"A-chewing the whiskers, that grow under my chin," the voice calmly finished, and seizing the pan of dirty water from which Gloriana had just rescued the last potato, Tabitha dashed its contents over the astonished duet. Then realizing that once more she had let go of her fiery temper, she fled from the house up the trail to a great boulder on the summit of the mountain, and threw herself face down in an abandon of shame, remorse and despair.
"Oh, dear, why can't I be good?" she sobbed. "Just when I think I can hold onto myself and be ladylike no matter how mad I get, something comes up to show me that I'm mistaken. I'm just as hateful as Billiard! Oh, dear! And I thought he was being so good, and all the while he was doing mean things behind my back. I make a miserable fizzle of everything I undertake. What would Mrs. McKittrick say if she could have seen me a few minutes ago? Now I've lost all the hold I had on the boys. They can't respect anyone who doesn't control her temper any better than I.
"How I wish I had never offered to take care of the tribe of McKittrick! No, that isn't so, either, for then the mother couldn't have gone inside with Mr. McKittrick, and perhaps the operation would have killed him. I'm glad he had his chance, bad boys or no bad boys! But oh, I am so thankful that Miss Davis will soon be home. I will never play housekeeper again, never! But now,—how can I make it right with Billiard and Toady? What a world this is to live in! Always stepping on someone's toes and then having to beg pardon. The trouble of it is I—I don't believe I am very sorry that I doused the boys. I am sorry I got so mad and did such a hateful thing, of course, but they deserved more than they got. And yet they aren't to blame, either, after the bringing up they have had. I suppose—it's up to me—to do the apologizing act—myself—this trip."
Drying her eyes and taking a firm grip on herself, she descended from her refuge and sought out the boys in their room.
"Come in," Billiard called gruffly in response to her knock, though inwardly he was quaking with fear lest it might be the sheriff or Uncle Hogan, whose authority he had never but once dared to defy. So he was visibly relieved when he saw Tabitha standing alone on the threshold, but waited uncertainly for her to state her errand.
She was as anxious as they to have the ordeal over with, and plunged into the middle of her carefully framed speech, saying briefly, "I came to ask your pardon for my rudeness of a few minutes ago. I forgot myself. It was wrong of me to speak and act as I did, no matter how great the provocation."
Her wandering gaze suddenly fell upon Billiard's face, just in time to see him wink wickedly at Toady, and her good resolutions abruptly took wing. "But you deserved every bit you got," she finished fiercely, "and the next time I'll souse you in the rain barrel!"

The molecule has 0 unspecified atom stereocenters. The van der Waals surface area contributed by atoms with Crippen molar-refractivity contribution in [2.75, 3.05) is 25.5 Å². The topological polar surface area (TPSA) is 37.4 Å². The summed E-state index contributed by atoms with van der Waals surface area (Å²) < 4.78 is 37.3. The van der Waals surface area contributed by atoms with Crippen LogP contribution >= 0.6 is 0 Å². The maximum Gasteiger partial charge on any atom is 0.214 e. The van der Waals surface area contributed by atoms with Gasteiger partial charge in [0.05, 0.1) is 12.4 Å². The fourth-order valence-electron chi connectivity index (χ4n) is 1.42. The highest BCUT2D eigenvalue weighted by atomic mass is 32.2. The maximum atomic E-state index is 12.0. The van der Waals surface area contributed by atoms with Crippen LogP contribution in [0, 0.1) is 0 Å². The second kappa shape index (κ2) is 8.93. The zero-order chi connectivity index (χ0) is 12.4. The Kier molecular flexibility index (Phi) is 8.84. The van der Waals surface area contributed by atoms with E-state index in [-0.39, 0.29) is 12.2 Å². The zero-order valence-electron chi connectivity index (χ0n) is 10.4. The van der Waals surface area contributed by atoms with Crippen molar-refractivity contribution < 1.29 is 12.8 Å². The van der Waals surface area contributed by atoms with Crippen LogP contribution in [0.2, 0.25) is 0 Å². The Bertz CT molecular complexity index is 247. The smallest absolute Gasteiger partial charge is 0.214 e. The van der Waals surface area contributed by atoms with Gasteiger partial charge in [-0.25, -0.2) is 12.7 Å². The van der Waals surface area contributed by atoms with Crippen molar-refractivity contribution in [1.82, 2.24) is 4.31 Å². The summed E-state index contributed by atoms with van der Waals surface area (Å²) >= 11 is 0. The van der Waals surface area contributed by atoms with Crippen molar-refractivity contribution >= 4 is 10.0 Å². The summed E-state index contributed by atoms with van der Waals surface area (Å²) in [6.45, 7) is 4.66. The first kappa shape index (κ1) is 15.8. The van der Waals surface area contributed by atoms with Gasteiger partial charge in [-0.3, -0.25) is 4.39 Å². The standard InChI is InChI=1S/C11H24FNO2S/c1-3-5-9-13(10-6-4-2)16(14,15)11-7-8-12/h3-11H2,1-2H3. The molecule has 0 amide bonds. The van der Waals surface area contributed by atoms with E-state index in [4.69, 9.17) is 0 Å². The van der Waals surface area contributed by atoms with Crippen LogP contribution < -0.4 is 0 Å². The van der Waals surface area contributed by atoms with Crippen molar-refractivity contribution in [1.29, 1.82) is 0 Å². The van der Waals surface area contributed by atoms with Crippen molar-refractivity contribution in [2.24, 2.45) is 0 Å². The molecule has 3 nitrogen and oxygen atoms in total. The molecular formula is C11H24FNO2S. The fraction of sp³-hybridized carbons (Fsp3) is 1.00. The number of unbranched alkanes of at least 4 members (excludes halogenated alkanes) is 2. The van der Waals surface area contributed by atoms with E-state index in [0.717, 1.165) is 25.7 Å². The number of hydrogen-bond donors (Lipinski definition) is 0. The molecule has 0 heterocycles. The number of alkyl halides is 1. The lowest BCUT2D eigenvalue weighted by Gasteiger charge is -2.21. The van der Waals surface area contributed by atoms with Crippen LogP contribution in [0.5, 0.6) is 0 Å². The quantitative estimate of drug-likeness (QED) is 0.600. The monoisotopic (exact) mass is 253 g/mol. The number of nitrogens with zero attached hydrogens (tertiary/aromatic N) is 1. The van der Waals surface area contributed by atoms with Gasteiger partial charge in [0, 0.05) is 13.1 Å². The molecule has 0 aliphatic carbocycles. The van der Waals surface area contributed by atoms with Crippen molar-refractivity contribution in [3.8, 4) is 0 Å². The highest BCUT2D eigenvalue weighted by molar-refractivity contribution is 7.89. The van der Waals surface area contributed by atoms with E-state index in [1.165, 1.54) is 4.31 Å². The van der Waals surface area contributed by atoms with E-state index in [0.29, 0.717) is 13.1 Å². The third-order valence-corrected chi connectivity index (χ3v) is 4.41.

Slamming the door in their surprised faces, she marched majestically away to the kitchen, and furiously began beating up a cake, so chagrined over this new defeat of her plans that she could not keep the tears from her eyes.
Suddenly a meek voice at her elbow spoke hesitatingly, "Say, Tabitha, we've apologized to Gory Anne—Gloriana, I mean. Will you—excuse—me for what we said about you, too?"
Toady's big, beseeching, brown eyes met hers unflinchingly—he certainly knew how to look angelic when occasion demanded it—and Tabitha relented.
"Yes, Toady, I'll excuse you," she said with meaning emphasis, which was not lost on the older brother, keeping well in the background.
"I—I'm ready to be excused, too," Billiard gulped at length, shuffling forward a few steps, but not raising his eyes from the floor.
"Very well," she answered coldly. "But don't you dare bother Gloriana again. I won't stand for it!"
"No, ma'am," Billiard responded meekly; and the two boys made good their escape, feeling very virtuous indeed.
"Miss Davis gets home to-day," sang Tabitha under her breath, as she drew on her slippers that bright, hot morning. "Do you know that, Gloriana Holliday?"
"Haven't I been counting every minute,—yes, every second for the past twenty-four hours?" laughed the second girl, letting down her luxuriant auburn mane and beginning to brush it vigorously. "But I had a horrible dream last night. I thought she sent us her wedding announcements, and we had to stay here all summer."
"False prophet! How dare you dream such a thing as that? Didn't we have a letter from her just two days ago saying she would reach here on to-day's train? And anyway, dreams always go by contraries, you know."
"It's mighty lucky they do in this case," Gloriana replied seriously. "But I woke in a cold sweat, the dream was so very real. I couldn't help wondering if something had delayed her so she wouldn't reach here as soon as we had expected."
"What a pessimist you are!" cried Tabitha, eyeing her companion in surprise. "You are usually just the opposite. What is the matter with you to-day, Glory?"
"Oh, I just somehow feel it in my bones that something is going to happen——"
"To be sure! Miss Davis is coming home and relieve us of our job."